Facts About Stephen King's Childhood

You know Stephen King as the master of horror, a writer whose work is synonymous with fear, and the brain behind chilling books like It, The Shining, and Pet Sematary - but what drives King to create such terrifying tales? Any Stephen King trivia buff will tell you the key to his craft can be found by looking to his childhood. King grew up with his mother and brother - his father split shortly after his birth - and his life didn’t get more peachy as he matured. 

Aside from the normal hardships many single-parent families endure, King’s young life was full of horrific events that informed many of his stories. He witnessed the passing of one of his friends and lived through several other harrowing events. King has said he doesn’t believe the grim facts about his upbringing have anything to with his stories, but it’s arguable his childhood formed the basis for much of his work. 

  • As A Child King Saw A Friend Get Hit By A Train - But Doesn't Remember 

    At the age of four, King was playing with a friend who lived near a railroad. Although he doesn't remember the exact circumstances, he knows he saw that friend run over by a train.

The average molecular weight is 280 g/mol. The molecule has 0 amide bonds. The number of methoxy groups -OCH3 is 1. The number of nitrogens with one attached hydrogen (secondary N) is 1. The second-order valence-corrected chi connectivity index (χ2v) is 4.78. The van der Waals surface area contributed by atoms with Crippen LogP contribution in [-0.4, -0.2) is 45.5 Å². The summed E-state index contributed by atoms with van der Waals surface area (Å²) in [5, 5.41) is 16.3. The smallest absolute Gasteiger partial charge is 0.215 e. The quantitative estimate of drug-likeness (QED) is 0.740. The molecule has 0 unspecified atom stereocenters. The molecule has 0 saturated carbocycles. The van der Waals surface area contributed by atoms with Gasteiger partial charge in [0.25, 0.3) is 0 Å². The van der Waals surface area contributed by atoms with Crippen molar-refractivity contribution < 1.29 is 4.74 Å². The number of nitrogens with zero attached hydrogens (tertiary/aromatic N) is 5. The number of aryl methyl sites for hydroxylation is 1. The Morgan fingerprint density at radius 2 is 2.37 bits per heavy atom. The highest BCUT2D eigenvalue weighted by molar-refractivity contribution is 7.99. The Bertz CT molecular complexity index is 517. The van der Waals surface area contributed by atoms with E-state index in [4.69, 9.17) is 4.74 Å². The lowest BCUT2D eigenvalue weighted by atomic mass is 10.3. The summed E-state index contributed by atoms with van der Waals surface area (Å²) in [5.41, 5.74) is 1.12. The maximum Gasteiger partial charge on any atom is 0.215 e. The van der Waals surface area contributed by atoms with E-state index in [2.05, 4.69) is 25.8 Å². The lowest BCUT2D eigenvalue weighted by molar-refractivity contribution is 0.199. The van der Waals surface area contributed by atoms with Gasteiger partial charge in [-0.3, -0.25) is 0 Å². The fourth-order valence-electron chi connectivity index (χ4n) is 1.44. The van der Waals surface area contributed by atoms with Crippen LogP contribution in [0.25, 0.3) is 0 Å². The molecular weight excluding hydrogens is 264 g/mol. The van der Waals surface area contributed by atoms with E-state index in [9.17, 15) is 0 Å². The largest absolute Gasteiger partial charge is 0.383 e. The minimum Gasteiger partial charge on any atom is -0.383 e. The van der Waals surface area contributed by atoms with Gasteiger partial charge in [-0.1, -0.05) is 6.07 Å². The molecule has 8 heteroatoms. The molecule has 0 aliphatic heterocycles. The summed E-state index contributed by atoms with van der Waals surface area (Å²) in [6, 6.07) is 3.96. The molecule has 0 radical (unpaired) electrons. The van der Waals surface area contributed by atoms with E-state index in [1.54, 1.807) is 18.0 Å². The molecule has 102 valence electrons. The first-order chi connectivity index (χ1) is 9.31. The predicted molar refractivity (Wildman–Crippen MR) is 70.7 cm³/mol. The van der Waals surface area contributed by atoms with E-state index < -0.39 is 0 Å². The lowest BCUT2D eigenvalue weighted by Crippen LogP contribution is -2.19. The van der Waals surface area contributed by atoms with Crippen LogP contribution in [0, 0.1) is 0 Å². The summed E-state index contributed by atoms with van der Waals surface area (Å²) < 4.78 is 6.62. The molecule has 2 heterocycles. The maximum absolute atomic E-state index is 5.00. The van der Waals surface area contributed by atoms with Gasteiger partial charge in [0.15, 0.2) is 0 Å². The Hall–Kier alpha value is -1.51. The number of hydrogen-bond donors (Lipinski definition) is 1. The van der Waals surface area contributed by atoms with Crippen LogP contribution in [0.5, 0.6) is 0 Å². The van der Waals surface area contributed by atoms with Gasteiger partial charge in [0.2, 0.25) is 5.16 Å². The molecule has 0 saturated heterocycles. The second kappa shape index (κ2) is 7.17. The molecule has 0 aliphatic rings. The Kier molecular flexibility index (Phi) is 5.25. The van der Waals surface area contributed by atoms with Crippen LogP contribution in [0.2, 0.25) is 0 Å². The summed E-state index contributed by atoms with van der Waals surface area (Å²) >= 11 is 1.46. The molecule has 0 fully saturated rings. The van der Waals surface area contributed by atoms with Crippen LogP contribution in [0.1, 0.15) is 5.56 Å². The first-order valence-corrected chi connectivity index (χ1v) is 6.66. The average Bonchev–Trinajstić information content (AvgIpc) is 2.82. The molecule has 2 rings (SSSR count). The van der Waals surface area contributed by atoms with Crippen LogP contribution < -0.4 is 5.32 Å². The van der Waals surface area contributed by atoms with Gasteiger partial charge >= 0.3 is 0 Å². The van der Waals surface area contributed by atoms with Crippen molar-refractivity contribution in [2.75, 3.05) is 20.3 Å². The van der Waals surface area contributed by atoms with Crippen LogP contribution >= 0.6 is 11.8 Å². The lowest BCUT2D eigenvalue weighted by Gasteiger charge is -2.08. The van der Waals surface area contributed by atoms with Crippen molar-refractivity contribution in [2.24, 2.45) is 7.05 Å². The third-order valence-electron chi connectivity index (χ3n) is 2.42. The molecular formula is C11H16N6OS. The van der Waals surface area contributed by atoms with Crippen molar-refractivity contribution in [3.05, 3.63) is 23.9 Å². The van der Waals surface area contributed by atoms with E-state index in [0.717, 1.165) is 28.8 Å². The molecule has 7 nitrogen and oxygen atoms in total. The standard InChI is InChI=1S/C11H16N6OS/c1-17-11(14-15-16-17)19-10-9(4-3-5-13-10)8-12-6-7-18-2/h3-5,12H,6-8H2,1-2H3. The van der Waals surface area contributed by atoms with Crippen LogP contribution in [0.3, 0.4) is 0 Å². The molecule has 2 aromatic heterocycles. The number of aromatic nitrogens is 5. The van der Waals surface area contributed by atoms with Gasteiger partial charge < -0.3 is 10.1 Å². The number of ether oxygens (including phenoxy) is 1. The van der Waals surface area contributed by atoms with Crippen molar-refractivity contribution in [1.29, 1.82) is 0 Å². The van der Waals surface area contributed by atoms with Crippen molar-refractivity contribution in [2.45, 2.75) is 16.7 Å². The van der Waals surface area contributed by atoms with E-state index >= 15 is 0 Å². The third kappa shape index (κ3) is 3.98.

According to King, the story has stuck with him his entire life. He said:

    The event occurred when I was barely four... According to Mom, I had gone off to play at a neighbor’s house - a house that was near a railroad line. About an hour after I left, I came back, she said, ‘as white as a ghost.’ I would not speak for the rest of the day. I would not tell her why I’d not waited to be picked up or phoned that I wanted to come home. I would not tell her why my chum’s mom hadn’t walked me back, but had allowed me to come home alone. It turned out that the kid I had been playing with had been run over by a freight train while playing on or crossing the tracks… My mom never knew if I had been near him when it happened. But I have no memory of the incident at all, only of having been told about it some years after the fact.

  • King's Father Abandoned Their Family When King Was Two Years Old